So your cheeks hurt from smiling (whether it was real or fake), you just shook your interviewers’ hand, and you managed not to trip on your way out of the office. Nice work. Sure, the hardest part of making a great first impression might be behind you, but don’t breathe that sigh of relief just yet.You might be thinking there’s no more you can do and your career fate is now at the mercy of your interviewer. We’re here to tell you that it’s not over yet. There’s still work to be done! Want to stand out from your competition and make another positive impression? Or howbout set yourself up for another great job if this one doesn’t pan out? Check out the tips below for 5 things you should do after every job interview.
Ask for next steps
This is where you should be able to gain some clarity on the next steps in the interview process, how long the interviewing and selection period might take, and whether there will be a second or third round of interviews. You may even find out how many others are interviewing for the same position. By asking for a timeline or next steps, you’re also giving the hiring manager the expectation that you’ll be following up somewhere along that timeline if they don’t contact you first. At the very least, asking for a timeline will give you peace of mind and a reminder to not freak out if it’s been 5 days and you still haven’t heard from the company. There is still hope! For what to do when their proposed timeline for next steps comes and goes, skip to point #3.
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Write down how you felt about the entire experience
It’s likely that you’re interviewing for more than one job and even more likely that the entire hiring process can take some time. If an offer does come your way, you want to be sure you know exactly how you feel about the company and whether or not you feel like you would be a good fit there. Our advice is, after leaving the interview, grab yourself a cup of coffee and write down in your own words how the entire experience was. What did it feel like when you first stepped into the building? Was it welcoming or intimidating (not that feeling intimidated is a reason to turn down a job offer, but it may be something to consider.)? Were you able to connect with the hiring manager or did it feel like pulling nails to try to make conversation? What was the office environment like- busy? Slow? Write down what you observed, what you felt, and what you felt were the strong points and weak points of your interview. If a job offer is later made to you, review what you wrote to remind yourself how you felt about the company.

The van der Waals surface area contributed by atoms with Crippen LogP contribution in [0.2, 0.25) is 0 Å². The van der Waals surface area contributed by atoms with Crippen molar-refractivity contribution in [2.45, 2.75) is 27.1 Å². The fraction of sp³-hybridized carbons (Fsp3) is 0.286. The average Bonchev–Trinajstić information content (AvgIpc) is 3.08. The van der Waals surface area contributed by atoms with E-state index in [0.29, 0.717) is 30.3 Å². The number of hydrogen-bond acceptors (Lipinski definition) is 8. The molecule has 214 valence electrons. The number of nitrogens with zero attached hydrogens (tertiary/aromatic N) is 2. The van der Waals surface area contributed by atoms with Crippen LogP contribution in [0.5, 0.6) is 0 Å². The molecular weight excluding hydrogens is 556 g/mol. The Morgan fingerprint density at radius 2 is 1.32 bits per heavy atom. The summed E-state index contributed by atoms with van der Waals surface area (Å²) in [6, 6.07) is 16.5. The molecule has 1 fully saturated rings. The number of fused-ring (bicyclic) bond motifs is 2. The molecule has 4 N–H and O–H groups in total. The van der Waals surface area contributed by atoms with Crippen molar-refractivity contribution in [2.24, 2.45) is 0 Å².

Send a thank you note
This is a must after every single interview. Even if you decide that you don’t want the job after all, it’s still polite to thank the interviewer for their time and for considering you. It’s always great to make a connection! If, of course, you do still want the job, sending a thank you note will not only set you apart from your competition, it will show your prospective employer that you are enthusiastic about the job and coming to work for the company. A thank you note may even give you an opportunity to clear the air about any parts of your interview that you felt didn’t go so well or a chance to bring up something you forgot to mention in person. In most cases, an emailed thank you will do the job quite nicely, but if you’re applying to a more traditional workplace, a written thank you may be your best bet. When it shows up a few days later in the mail, you’ll be brought to the forefront of your interviewer’s memory again while making a classy impression.